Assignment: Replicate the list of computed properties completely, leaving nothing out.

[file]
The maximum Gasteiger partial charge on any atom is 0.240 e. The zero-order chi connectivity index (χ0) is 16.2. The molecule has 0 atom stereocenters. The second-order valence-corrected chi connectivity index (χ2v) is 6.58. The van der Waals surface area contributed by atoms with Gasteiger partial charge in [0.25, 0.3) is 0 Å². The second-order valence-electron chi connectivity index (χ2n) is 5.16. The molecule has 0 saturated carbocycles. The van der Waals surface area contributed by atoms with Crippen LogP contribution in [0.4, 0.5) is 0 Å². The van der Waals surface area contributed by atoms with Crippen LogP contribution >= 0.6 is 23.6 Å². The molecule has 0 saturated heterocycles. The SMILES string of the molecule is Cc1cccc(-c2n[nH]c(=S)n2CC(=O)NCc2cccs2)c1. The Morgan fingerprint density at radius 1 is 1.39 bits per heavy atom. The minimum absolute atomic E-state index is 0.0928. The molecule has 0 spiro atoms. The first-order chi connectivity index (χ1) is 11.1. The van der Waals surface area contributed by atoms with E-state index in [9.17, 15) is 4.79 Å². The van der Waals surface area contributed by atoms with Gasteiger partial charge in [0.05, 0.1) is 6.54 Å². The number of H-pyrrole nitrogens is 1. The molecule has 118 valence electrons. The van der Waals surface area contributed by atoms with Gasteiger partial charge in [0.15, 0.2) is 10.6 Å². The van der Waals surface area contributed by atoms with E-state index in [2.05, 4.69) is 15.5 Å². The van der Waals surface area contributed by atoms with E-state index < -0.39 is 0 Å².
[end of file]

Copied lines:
The maximum Gasteiger partial charge on any atom is 0.240 e. The zero-order chi connectivity index (χ0) is 16.2. The molecule has 0 atom stereocenters. The second-order valence-corrected chi connectivity index (χ2v) is 6.58. The van der Waals surface area contributed by atoms with Gasteiger partial charge in [0.25, 0.3) is 0 Å². The second-order valence-electron chi connectivity index (χ2n) is 5.16. The molecule has 0 saturated carbocycles. The van der Waals surface area contributed by atoms with Crippen LogP contribution in [0.4, 0.5) is 0 Å². The van der Waals surface area contributed by atoms with Crippen LogP contribution >= 0.6 is 23.6 Å². The molecule has 0 saturated heterocycles. The SMILES string of the molecule is Cc1cccc(-c2n[nH]c(=S)n2CC(=O)NCc2cccs2)c1. The Morgan fingerprint density at radius 1 is 1.39 bits per heavy atom. The minimum absolute atomic E-state index is 0.0928. The molecule has 0 spiro atoms. The first-order chi connectivity index (χ1) is 11.1. The van der Waals surface area contributed by atoms with E-state index in [9.17, 15) is 4.79 Å². The van der Waals surface area contributed by atoms with Gasteiger partial charge in [0.05, 0.1) is 6.54 Å². The number of H-pyrrole nitrogens is 1. The molecule has 118 valence electrons. The van der Waals surface area contributed by atoms with Gasteiger partial charge in [0.15, 0.2) is 10.6 Å². The van der Waals surface area contributed by atoms with E-state index in [2.05, 4.69) is 15.5 Å². The van der Waals surface area contributed by atoms with E-state index < -0.39 is 0 Å².